March 16, 2010

Beneficial Beyotching: Learning How to Complain at Crafts Fairs.

It's a beautiful day, you have an amazing booth at a fabulous, perfect location...but no shoppers appear.


You set up at what promises to be a successful craft show, only to have an inconsiderate neighbor strategically place display fixtures so that they block your product.

WWTNND? (What would The NewNew do?)

We spoke with several of The Etsy New York Team members to find out how they handle situations like the ones above, and to two local show promoters to find out if squeaky wheels really do get the grease.

Yania, from Yania Creations says "I have complained a couple times and always to do with low foot traffic when it was obvious the right promotion was not done. When you are at the right location, right weather, all is good and nobody shows up, that means no promotion was done and that pisses me off."

But many crafters feel that making a complaint about the lack of traffic at a fair can hurt their chances to be accepted into future events that might be well attended.

Holly Ellis from Ellis Design explains: "It took me quite a while to get the backbone to complain to a promoter. But after a while I realized that I pay entry fees, jury fees, and invest my time in being there, so if I have an issue I should speak up." At a poorly attended venue Holly didn't just give the show promoter an earful, however. She explains:"I approached the situation more as an inquiry about what promotion was done. When the promoter fessed up that she was new to organizing events, I expressed my disappointment at the turnout. I explained that I had promoted quite a bit and had a good number of my peeps come but that it simply did not feel like the community had any idea the event
was being held. I could have just fumed all day under my breath and vowed never to do the show again but after speaking with the promoter I felt better and she seemed to appreciate the feedback and knowledge that what she did do was simply not enough."

One show promoter we spoke with agreed that the way Holly approached the situation was helpful. "It is awful when someone comes at you in anger and accuses you of not promoting an event." said one Brooklyn fair organizer, who said she is happy to engage in constructive dialogue with a vendor who asks reasonable questions about what marketing strategies were employed for an event. "Sometimes we can discover new ways of promoting, or get really good suggestions from vendors who position themselves as more of our partners than our adversaries in discussions like this." When asked if speaking up and expressing disappointment in an event can effect admission to future shows,the promoter said simply "we prefer to work with people who seek solutions and don't particularly enjoy working with people who only seek to lay blame, but speaking up will certainly not get you banned from a show."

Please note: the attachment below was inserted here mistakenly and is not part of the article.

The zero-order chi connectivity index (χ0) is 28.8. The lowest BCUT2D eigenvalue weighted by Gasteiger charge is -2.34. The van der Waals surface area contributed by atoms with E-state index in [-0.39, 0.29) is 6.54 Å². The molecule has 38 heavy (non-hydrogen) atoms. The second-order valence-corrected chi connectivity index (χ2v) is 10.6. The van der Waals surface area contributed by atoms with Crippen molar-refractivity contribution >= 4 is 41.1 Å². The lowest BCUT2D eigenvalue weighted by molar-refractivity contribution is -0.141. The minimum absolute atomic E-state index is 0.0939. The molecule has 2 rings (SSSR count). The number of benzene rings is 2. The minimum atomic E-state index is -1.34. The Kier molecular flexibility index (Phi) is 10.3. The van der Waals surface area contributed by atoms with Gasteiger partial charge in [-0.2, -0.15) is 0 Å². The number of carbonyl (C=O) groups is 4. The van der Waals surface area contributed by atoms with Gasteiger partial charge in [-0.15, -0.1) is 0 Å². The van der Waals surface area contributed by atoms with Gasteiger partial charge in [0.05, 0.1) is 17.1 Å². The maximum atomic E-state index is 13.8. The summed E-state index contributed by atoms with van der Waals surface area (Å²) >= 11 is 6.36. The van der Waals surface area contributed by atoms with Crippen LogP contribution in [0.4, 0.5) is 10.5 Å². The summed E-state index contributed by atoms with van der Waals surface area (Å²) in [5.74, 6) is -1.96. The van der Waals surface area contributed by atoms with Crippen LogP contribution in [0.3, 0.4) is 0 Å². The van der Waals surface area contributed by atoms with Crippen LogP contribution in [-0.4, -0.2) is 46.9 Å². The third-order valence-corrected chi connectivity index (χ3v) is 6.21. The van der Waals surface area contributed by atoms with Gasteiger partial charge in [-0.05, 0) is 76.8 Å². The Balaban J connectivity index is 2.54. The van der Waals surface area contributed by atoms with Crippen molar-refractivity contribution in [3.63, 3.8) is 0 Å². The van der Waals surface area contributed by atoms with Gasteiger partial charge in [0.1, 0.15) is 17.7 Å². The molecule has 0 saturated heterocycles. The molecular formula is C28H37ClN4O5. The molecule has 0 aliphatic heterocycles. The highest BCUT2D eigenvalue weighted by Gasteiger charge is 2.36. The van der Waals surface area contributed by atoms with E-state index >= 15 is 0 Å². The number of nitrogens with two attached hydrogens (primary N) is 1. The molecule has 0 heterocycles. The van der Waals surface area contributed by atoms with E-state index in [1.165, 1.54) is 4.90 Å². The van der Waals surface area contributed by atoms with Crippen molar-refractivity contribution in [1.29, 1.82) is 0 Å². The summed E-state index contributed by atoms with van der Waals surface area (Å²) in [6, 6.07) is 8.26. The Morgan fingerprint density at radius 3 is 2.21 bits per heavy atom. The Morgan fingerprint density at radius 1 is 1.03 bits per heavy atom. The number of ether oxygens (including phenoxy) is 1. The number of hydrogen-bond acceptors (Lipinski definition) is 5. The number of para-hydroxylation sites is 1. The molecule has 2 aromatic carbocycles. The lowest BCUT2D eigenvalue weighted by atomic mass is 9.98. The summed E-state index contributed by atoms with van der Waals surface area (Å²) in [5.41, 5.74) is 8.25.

One vendor who did speak up and saw a good result is Nordea from Nordea Soaperie who spoke up about an overcrowded vendor situation at a recent event. "I wasn't the only one complaining," Nordea said, "but not sure how many actually spoke to the promoter." having the gumption to address the problem in a constructive way paid off when she returned to a later event and found the layout and the spacing much improved. Nordea stresses this about complaining: "Sometimes if you don't let an organizer know what the problems are....they cannot correct them."

One Manhattan show promoter who runs very large events in the city gave us a few simple tips for complaining about craft shows:

Complain at the right time. Chose a moment when there is time, will and energy to deal constructively with the problem. If dealing with an issue like an obnoxious show neighbor- you need to complain immediately--but for something like lack of promotion it may be even better to hold your feedback for a time when you are less emotional and annoyed.

Don't just complain, point out what is good. Balanced feedback includes an appreciation of the positive aspects of an experience. Make sure you are not mired so deeply in the negative that you forget the positives.

Coming forward with a complaint can be a very positive experience for both parties because it can lead to great change. So Speak Up! Please share any experiences you've had with complaining in our comments section below.

We have extended last week's giveaways from Wabisabi Brooklyn and PrismPop. Please read our older posts to enter and win prizes from these great shops.


M.M.E. said...

This couldn't have come at a better time! I just signed up for my first craft fair in a month! Your blog is wonderful, by the way!

KimmChi said...

okay, I'm still laughing about WWTNND!!

Jess // CLineCreations said...

Haha WWTNND, longest acronym ever.

These are great tips, and it's always a good idea to approach any touchy situation with tact vs. anger. Somehow the outcome is always better!

FIBERONE said...

Thanks for the tips

FIBERONE said...

Thanks for the tips

FIBERONE said...

Thanks for the tips